Wheel & Sprocket is a shop where you’ll find many racing cyclists hanging out before or after training rides. On one visit to the shop, Picciolo happened to meet her bike coach. “As if on cue, she was there one evening talking to some women about her coaching services. The timing was perfect.”

Picciolo admits she knew absolutely nothing about the sport. Luckily, the team she joined, ISCorp, was very supportive, and super generous with their time and knowledge. “I was learning enough to feel confident about jumping in.” She also adds, “I feel like my bike shop supported me from the beginning. Seriously, at first I didn’t even know how to pump my own tires. I went to many of the Saturday morning flat-changing demos and took a class on bike maintenance at the shop, etc. The shop is the hub of my experience as a cyclist.” Kuester says, “Some of our most rewarding experiences have been watching and teaching customers to become better cyclists; it’s one of the best aspects of our job. Jennifer has really become a great cyclist and bike racer; she’s now a staple in the cycling community. We are so fortunate to have her as an ambassador of the shop.”

Trials, Tribulations, Victories…

Picciolo’s first crit race was “thrilling; slow, fast, then slow, then a prime, then eventually it was time to just pedal all-out for the finish.” In that race, she won the prime and took second overall. She was hooked.

Over the last few years, Picciolo has learned much about how to train and race. “I’m fascinated by the mobility, performance, the optimal capacity that our bodies are designed to reach. Especially as an ‘older’ athlete, I’m interested in my potential. I’m still new to this, and curious to know how much improvement there can be.”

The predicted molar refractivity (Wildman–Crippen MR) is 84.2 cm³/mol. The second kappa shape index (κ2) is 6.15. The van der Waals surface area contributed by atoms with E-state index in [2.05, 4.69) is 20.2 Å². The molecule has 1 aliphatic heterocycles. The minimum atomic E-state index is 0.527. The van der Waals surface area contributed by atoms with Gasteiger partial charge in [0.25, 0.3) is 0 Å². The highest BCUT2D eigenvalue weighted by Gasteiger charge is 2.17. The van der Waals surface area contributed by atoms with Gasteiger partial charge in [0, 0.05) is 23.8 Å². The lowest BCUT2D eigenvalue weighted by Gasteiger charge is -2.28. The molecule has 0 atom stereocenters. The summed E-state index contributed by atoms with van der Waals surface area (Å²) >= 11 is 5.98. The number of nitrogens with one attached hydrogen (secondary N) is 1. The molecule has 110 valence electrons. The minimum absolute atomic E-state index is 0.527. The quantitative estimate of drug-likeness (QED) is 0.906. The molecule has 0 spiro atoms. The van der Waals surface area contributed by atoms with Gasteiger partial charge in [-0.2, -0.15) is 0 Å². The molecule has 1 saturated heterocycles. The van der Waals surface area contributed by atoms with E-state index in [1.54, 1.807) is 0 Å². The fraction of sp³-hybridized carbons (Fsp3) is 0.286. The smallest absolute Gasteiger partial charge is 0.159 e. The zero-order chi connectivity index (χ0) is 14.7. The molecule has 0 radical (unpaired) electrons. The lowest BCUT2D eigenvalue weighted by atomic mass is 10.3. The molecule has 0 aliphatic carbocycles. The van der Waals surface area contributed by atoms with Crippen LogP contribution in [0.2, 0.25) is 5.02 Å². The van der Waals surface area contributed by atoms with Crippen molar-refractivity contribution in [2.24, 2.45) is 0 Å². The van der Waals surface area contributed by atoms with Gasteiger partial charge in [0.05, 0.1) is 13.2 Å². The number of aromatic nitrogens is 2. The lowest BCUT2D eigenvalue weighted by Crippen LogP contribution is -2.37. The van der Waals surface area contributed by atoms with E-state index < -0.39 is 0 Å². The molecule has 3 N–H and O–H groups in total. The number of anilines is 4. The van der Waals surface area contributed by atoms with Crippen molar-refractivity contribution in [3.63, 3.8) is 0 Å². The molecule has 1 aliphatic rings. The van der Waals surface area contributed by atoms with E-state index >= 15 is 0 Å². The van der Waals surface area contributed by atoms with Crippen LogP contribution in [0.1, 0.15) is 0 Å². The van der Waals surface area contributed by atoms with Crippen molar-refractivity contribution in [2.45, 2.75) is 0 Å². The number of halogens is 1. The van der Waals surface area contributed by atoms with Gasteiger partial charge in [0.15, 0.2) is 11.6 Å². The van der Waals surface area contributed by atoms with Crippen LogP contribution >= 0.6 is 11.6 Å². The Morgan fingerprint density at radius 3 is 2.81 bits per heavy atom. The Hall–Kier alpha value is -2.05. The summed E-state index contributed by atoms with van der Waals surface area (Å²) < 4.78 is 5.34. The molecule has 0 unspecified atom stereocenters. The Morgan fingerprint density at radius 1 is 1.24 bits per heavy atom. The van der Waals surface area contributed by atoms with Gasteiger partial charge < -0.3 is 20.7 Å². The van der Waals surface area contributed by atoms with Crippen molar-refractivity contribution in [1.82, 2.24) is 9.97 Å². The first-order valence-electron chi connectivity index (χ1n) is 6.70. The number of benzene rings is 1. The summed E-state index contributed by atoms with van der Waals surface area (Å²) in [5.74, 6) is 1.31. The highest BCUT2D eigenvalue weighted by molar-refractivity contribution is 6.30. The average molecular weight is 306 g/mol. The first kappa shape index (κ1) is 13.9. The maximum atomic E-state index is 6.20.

Rolling With the Punches

Picciolo is now beginning her third full year of racing, entering the Category 3 field. “I’ve been able to meet some of my race and athletic goals, while still fitting in the rest of life and raising two boys. I don’t train enough though (about 7 hours a week), so that’s one of my big goals this upcoming year.”

The combination of having recently been blindsided by divorce and catting up has not been a recipe for increased performance. “Racing with much faster women has been extremely humbling. And thrilling. This is also the first year that our bike team has a professional women’s squad—the first women’s pro team in Wisconsin. These young women are so inspiring, and they are supportive of our development too.” This kind of environment keeps the fires stoked for race weekends. “The community itself is great. We all know one another from the various teams…there’s good camaraderie. I look forward to Tour of America’s Dairyland and to the Intelligentsia Cup for even bigger fields of women at my level.”